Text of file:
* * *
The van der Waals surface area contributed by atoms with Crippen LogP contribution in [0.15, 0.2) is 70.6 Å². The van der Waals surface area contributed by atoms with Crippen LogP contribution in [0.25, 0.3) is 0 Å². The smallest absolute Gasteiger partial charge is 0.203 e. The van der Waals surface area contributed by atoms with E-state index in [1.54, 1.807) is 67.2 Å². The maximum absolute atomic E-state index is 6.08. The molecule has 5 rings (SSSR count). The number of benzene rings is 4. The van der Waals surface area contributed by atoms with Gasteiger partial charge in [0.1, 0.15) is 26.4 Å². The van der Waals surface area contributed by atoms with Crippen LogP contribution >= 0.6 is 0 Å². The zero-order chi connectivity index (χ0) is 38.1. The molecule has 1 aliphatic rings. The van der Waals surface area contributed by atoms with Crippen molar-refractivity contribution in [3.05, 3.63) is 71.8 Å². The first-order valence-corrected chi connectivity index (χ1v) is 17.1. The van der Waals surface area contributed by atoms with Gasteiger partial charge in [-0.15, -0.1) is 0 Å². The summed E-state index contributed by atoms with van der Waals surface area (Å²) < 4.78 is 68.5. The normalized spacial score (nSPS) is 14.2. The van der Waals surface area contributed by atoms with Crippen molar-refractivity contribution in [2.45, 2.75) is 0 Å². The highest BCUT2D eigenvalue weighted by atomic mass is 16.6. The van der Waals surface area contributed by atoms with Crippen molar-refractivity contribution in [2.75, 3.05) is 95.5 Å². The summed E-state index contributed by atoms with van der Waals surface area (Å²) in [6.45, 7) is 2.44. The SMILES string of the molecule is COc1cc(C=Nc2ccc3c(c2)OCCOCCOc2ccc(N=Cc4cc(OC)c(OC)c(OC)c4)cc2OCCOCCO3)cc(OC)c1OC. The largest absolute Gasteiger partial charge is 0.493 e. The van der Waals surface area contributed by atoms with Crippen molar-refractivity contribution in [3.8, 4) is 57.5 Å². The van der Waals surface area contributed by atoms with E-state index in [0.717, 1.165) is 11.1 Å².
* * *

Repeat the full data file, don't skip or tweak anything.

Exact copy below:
The van der Waals surface area contributed by atoms with Crippen LogP contribution in [0.15, 0.2) is 70.6 Å². The van der Waals surface area contributed by atoms with Crippen LogP contribution in [0.25, 0.3) is 0 Å². The smallest absolute Gasteiger partial charge is 0.203 e. The van der Waals surface area contributed by atoms with E-state index in [1.54, 1.807) is 67.2 Å². The maximum absolute atomic E-state index is 6.08. The molecule has 5 rings (SSSR count). The number of benzene rings is 4. The van der Waals surface area contributed by atoms with Gasteiger partial charge in [0.1, 0.15) is 26.4 Å². The van der Waals surface area contributed by atoms with Crippen LogP contribution >= 0.6 is 0 Å². The zero-order chi connectivity index (χ0) is 38.1. The molecule has 1 aliphatic rings. The van der Waals surface area contributed by atoms with Crippen molar-refractivity contribution in [3.05, 3.63) is 71.8 Å². The first-order valence-corrected chi connectivity index (χ1v) is 17.1. The van der Waals surface area contributed by atoms with Gasteiger partial charge in [-0.15, -0.1) is 0 Å². The summed E-state index contributed by atoms with van der Waals surface area (Å²) < 4.78 is 68.5. The normalized spacial score (nSPS) is 14.2. The van der Waals surface area contributed by atoms with Crippen molar-refractivity contribution in [2.45, 2.75) is 0 Å². The highest BCUT2D eigenvalue weighted by atomic mass is 16.6. The van der Waals surface area contributed by atoms with Crippen molar-refractivity contribution in [2.75, 3.05) is 95.5 Å². The summed E-state index contributed by atoms with van der Waals surface area (Å²) in [6.45, 7) is 2.44. The SMILES string of the molecule is COc1cc(C=Nc2ccc3c(c2)OCCOCCOc2ccc(N=Cc4cc(OC)c(OC)c(OC)c4)cc2OCCOCCO3)cc(OC)c1OC. The largest absolute Gasteiger partial charge is 0.493 e. The van der Waals surface area contributed by atoms with Crippen molar-refractivity contribution in [3.8, 4) is 57.5 Å². The van der Waals surface area contributed by atoms with E-state index in [0.717, 1.165) is 11.1 Å².